Explosives Burned Me Then, But They Are the Secret to My Success Now
I may be a successful vintner now, but I had some epic failures along the way, partly because I've never done things by half.
When I was 12, I joined the circus and learned to balance on the high wire, fly on the trapeze, and breathe fire. It took practice, and I got burned. In high school, my mistakes continued to be explosive in nature, and there was more than one singed-hair appearance at school on a Monday morning after a weekend experiment with gunpowder.
I've learned that risk and mistakes are an essential part of progress; I now use rocket fuel rather than gunpowder. I control the fire, and I do my best to make sure nothing blows up. Here’s how I got explosive wine with less combustion.
I used to be an angry boss. Stressed out, overwhelmed, blaming others instead of accepting responsibility. I ruined a bunch of wines early in my Kosta Browne days. My approach didn't work, it didn’t work at all. We made some bad wine, screwed up shipments, and there were lots of little failures that really added up. I was stressed out, so I took some time out to regroup.
Mentors helped me. They teach you a lo. Mentors show you things when your perspective is off. One of my business partners runs a sandwich company with 2,200 restaurants. I asked him once how he manages that size of an operation.
“You need a good product with good systems,” he said. “Then, you add rocket fuel.”
“Rocket fuel?” I asked.
“Your people,” he answered. “They’re the rocket fuel.”
Failure is a hard pill to swallow, especially when you have to tell your team that you screwed up.Your ego takes a beating. But if you’re not willing to fess up to yourself, your team, and anyone else who's around you in business, it gums up the machine so to speak. I think that’s a really important point because in being willing to accept responsibility, you gain respect, and you start to respect others too. I want everyone around me to feel safe admitting that they might be wrong, so that we can all then decide the best path to take.
Everybody's a little different in their approach, how they look at things, and how they do things. I sense now when one of my team members is struggling. I don't dive in and say let's have a
therapy session, I’ll just ask them what's going on, how they're doing, and what the issue is. People tend to open up if they know that you're going to support them.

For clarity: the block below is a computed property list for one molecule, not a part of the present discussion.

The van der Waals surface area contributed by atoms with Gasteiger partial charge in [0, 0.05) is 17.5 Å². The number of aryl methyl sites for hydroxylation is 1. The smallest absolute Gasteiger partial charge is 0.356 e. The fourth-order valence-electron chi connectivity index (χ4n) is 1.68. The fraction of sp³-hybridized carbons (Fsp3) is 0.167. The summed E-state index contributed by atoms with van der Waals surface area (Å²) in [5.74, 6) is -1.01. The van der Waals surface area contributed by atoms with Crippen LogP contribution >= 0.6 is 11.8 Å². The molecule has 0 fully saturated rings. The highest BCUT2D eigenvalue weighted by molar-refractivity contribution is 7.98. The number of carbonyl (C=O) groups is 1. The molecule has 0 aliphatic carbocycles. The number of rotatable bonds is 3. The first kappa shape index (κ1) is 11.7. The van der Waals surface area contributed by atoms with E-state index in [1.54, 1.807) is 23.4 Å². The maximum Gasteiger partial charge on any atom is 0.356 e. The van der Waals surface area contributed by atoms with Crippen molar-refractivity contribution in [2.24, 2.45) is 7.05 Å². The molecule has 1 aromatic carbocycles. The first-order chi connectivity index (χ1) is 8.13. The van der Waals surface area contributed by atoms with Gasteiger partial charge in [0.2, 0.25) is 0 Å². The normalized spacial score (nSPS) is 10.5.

As a manager, you can’t always see everything that’s going on, so you rely on your team to let you know if there are concerns. A lot of times people don't want to do that, they don't want to
bring up problems, so I have to nudge a little bit.
I had a recent example with one of my lead guys. He looked pretty stressed out. I asked him,
“Hey, what's going on, man?”
He told me that he was having trouble sleeping at night. I knew he had a lot going on. It was noon on Friday, so I told him to take off for the weekend. We had the rest of the staff there who
could take care of things.
“Yeah, I might just do that,” he said.
“No, you should do that,” I said. “ If you feel comfortable with it, do it, because everything else is going fine. Have a good weekend man. Go to the beach or something.”
He was in a bad place. I’ve been there, and when you are in that place, that’s when mistakes can happen.
If you attempt to create a culture of openness, respect, and trust, the team supports each other. I'm available for certain things, but the team will rally. After taking a chill pill, admitting my mistakes, and transforming from an angry boss to a better boss, I can see that, wow, cool, okay, it's kind of working.
My growth in the wine business taught me humility. You've got to own your mistakes. Also, you've got to get out of the way every once in a while because everybody's an adult. My job is to coach and give my team the resources they need. Then, I let them fly, but preferably on the high wire far away from the fire eaters.
For more advice on being a wine entrepreneur, you can find Pinot Rocks on Amazon.